No interest in organising

Kasparov-Karpov


Mark Crowther reports

The proposed match between Anatoly Karpov and Gary Kasparov is unlikely to go ahead due to lack of sponsorship. The match would have produced an undisputed World Chess Champion. The regulations for the match were broadly agreed in
discussions between the two players during the chess Olympiad inYerevan last year.

There have been two title holders since 1993 when Kasparov took his World title match against Short outside the international chess federation, FIDE's control. FIDE responded with a title match of their own which was won by Karpov. For most of the time since Kasparov has been recognised as the strongest player in the World and Karpov the second strongest. In these circumstances a high profile and lucrative match seemed very possible especially as the only tournament that both played in, Linares 1994, was won clearly by Karpov.

However after the two players came to an agreement they also decided to play in a tournament together. The Las Palmas tournament in December 1996 brought together the top six players in the World. The result of the event cast doubt on the commercial value of a match. Kasparov was an impressive winner whilst Karpov finished last. The result was Karpov's second consecutive poor result. The impression that Kasparov was playing his best chess for many years was confirmed by his victory in the Linares tournament this year. Karpov did not compete as he was standing for election to the Russian parliament.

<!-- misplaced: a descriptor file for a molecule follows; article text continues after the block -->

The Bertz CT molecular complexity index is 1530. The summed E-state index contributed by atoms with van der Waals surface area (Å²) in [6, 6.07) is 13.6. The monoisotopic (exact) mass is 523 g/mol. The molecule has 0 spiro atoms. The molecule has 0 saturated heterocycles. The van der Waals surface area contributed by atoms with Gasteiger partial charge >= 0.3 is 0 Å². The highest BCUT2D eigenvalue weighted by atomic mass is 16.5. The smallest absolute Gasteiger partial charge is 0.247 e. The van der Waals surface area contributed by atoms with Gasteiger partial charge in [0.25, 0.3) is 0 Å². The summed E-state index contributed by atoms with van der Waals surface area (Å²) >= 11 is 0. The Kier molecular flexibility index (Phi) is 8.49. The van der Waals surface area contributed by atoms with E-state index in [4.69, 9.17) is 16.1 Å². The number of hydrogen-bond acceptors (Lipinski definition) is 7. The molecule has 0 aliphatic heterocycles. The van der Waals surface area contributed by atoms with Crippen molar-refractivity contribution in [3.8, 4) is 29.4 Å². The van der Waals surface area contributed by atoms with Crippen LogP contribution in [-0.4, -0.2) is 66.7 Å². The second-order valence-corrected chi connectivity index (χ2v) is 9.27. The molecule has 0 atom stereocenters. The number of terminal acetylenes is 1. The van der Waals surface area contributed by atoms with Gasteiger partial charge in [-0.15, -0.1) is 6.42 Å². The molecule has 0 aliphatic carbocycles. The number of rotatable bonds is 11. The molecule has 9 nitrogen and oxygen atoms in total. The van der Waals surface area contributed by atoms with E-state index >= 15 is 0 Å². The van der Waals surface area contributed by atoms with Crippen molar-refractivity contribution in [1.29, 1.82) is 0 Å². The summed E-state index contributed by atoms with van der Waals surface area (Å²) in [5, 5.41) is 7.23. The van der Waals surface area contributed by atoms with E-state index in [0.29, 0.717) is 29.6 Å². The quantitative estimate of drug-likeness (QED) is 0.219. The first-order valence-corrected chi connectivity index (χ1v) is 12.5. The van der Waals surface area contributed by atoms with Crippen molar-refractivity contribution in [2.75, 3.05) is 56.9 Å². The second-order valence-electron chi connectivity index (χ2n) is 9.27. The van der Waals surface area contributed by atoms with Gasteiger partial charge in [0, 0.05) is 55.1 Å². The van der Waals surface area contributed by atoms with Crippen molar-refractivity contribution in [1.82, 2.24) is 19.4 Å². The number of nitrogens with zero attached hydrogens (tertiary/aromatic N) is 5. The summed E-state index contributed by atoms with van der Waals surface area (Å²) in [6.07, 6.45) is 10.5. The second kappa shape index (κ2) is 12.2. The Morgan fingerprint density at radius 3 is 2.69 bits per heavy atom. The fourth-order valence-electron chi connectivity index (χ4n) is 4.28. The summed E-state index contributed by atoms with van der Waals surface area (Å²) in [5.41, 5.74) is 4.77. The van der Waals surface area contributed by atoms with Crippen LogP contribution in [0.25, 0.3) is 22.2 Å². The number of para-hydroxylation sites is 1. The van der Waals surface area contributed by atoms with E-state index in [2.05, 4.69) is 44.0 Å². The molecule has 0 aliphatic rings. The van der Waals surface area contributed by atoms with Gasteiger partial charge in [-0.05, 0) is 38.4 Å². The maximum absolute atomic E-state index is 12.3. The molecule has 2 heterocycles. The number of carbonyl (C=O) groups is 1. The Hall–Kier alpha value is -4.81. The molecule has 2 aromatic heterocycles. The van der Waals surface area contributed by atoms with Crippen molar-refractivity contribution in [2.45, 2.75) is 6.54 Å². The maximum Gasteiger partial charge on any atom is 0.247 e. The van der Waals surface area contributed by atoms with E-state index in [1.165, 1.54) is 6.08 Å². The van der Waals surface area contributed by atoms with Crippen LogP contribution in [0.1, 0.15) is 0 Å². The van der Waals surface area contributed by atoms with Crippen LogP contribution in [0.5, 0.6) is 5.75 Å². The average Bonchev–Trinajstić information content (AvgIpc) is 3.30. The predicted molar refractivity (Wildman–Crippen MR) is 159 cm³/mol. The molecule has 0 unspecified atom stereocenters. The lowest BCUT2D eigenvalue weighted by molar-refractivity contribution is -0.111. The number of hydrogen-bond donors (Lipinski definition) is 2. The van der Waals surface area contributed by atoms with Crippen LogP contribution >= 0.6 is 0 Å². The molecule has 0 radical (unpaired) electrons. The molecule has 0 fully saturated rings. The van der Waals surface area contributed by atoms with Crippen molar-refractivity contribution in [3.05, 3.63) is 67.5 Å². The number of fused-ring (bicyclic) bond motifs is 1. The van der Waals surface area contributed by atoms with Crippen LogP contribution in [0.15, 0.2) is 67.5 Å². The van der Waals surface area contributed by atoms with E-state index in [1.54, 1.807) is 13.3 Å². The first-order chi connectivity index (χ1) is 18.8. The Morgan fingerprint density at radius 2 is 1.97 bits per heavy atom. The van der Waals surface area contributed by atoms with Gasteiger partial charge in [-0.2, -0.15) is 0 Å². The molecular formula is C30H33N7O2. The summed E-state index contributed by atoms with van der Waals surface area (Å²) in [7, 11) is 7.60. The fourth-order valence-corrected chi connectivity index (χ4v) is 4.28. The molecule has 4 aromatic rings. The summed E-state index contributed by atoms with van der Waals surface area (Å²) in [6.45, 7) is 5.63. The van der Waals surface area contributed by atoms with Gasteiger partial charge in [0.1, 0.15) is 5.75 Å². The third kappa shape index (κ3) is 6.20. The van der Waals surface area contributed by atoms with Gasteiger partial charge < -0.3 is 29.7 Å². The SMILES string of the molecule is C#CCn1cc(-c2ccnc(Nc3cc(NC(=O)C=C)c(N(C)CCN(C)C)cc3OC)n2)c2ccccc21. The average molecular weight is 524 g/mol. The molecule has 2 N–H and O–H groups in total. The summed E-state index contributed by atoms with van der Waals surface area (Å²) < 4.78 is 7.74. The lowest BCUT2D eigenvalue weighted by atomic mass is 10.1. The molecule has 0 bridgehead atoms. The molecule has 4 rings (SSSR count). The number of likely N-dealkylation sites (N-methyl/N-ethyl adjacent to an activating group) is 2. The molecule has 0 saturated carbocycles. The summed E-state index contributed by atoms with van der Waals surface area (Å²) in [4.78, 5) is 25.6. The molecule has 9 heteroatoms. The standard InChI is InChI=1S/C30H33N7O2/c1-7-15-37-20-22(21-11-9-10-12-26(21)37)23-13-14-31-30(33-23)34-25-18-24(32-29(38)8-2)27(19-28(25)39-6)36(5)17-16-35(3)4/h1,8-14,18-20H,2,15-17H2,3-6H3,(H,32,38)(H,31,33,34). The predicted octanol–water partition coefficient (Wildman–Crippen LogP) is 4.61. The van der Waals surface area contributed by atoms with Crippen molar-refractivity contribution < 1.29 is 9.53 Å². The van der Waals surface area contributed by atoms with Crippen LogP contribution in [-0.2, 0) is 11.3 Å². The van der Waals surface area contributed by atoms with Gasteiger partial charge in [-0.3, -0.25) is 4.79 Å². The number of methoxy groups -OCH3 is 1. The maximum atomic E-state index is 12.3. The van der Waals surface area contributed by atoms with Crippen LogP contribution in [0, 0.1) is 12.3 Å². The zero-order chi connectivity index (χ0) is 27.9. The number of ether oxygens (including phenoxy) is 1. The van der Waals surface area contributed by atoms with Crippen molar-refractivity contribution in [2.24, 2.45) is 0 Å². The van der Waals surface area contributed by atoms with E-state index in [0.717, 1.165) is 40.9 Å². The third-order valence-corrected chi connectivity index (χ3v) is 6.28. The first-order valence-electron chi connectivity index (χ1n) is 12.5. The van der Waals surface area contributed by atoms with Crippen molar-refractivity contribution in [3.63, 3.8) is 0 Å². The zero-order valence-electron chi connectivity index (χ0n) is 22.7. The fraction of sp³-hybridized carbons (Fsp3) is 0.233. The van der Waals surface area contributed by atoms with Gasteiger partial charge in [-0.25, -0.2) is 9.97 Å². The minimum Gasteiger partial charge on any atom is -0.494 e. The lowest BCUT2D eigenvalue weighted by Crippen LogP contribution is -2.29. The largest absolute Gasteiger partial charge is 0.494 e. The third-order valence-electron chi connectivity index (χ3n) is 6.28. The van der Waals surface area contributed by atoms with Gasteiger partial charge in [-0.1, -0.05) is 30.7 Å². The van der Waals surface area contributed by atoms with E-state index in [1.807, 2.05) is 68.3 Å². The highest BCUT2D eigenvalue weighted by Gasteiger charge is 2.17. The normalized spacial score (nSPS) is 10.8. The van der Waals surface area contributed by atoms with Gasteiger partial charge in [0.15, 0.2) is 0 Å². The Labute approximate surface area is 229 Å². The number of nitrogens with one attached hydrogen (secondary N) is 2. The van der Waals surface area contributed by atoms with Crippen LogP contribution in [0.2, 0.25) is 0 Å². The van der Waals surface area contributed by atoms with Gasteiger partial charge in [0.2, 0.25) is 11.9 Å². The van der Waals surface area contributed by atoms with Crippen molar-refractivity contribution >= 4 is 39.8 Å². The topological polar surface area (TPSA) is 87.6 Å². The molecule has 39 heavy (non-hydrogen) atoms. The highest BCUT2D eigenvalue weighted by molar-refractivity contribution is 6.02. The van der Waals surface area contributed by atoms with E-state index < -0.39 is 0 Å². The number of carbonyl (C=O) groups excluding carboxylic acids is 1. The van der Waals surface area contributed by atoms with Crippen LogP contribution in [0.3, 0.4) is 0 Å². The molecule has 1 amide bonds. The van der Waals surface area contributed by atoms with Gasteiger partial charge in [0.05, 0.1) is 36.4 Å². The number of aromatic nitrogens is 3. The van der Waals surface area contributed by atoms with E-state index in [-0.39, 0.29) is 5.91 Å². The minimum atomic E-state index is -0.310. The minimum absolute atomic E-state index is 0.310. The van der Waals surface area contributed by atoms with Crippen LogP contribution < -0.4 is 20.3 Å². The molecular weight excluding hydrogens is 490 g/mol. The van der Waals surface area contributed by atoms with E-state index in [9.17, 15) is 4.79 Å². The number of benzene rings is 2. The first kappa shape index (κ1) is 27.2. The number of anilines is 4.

There have been reports in recent weeks that the match would be held in the Municipality of Compiegne in France. The stories started in Liberation a French newspaper but gained international currency through their reporting on the Chess Planet www page. They added some plausible details: the match would be in Napoleon's Palace with a prize fund of $3,000,000 starting on October 21st. However even cursory checking at the time of publication (3rd March) convinced me that there was very little substance to the story. Since then a number of chess magazines have published the details. Raymond Keene of the Times went as far as to say that these details came from an announcement that the match was to go ahead. He seems to have got a garbled version that had been translated from French, to English, to German before being returned to English. However after Keene's article the chess correspondent of the Daily Telegraph, Malcolm Pein, brought these stories to Kasparov's attention. Kasparov said that the reports had no basis in truth, going to far as to claim that they were a fabrication by "friends of Karpov". He added that there were no funds for the match.

Starting on March 31st there will be an international tournament in Dos Hermanas, Spain. The competitors will include most of those who played in Linares excluding Kasparov. If Karpov were to win convincingly there then belief in his chances against Kasparov and possibly sponsors might return. If he plays badly I see no prospect of a reunification match happening at all.